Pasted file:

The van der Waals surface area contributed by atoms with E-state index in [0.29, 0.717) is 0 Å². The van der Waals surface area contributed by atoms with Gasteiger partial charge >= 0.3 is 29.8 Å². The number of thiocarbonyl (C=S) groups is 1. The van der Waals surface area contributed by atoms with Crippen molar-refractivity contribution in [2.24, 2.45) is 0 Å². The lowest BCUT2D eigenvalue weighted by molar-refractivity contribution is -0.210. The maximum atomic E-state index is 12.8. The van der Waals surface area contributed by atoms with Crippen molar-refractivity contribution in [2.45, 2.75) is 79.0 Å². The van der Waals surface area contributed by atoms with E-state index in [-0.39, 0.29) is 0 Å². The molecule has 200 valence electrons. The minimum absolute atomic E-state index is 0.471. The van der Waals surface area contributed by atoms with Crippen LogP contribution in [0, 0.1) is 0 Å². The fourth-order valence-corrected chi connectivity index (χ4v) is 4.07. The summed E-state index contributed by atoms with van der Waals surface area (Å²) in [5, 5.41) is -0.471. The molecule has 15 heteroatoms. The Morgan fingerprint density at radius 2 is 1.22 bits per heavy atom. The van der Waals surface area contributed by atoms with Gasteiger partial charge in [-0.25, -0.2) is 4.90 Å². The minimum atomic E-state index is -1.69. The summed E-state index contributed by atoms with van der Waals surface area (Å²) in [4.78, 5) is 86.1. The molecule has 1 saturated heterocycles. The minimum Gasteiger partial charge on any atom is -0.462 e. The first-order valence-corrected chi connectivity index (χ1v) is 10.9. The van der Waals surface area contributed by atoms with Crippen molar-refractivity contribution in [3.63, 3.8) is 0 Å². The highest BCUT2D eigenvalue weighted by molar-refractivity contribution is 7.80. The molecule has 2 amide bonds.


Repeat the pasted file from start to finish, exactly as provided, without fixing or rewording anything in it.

The van der Waals surface area contributed by atoms with E-state index in [0.29, 0.717) is 0 Å². The van der Waals surface area contributed by atoms with Gasteiger partial charge >= 0.3 is 29.8 Å². The number of thiocarbonyl (C=S) groups is 1. The van der Waals surface area contributed by atoms with Crippen molar-refractivity contribution in [2.24, 2.45) is 0 Å². The lowest BCUT2D eigenvalue weighted by molar-refractivity contribution is -0.210. The maximum atomic E-state index is 12.8. The van der Waals surface area contributed by atoms with Crippen molar-refractivity contribution in [2.45, 2.75) is 79.0 Å². The van der Waals surface area contributed by atoms with E-state index in [-0.39, 0.29) is 0 Å². The molecule has 200 valence electrons. The minimum absolute atomic E-state index is 0.471. The van der Waals surface area contributed by atoms with Crippen LogP contribution in [0, 0.1) is 0 Å². The fourth-order valence-corrected chi connectivity index (χ4v) is 4.07. The summed E-state index contributed by atoms with van der Waals surface area (Å²) in [5, 5.41) is -0.471. The molecule has 15 heteroatoms. The Morgan fingerprint density at radius 2 is 1.22 bits per heavy atom. The van der Waals surface area contributed by atoms with Gasteiger partial charge in [-0.25, -0.2) is 4.90 Å². The minimum atomic E-state index is -1.69. The summed E-state index contributed by atoms with van der Waals surface area (Å²) in [4.78, 5) is 86.1. The molecule has 1 saturated heterocycles. The minimum Gasteiger partial charge on any atom is -0.462 e. The first-order valence-corrected chi connectivity index (χ1v) is 10.9. The van der Waals surface area contributed by atoms with Crippen molar-refractivity contribution in [3.63, 3.8) is 0 Å². The highest BCUT2D eigenvalue weighted by molar-refractivity contribution is 7.80. The molecule has 2 amide bonds.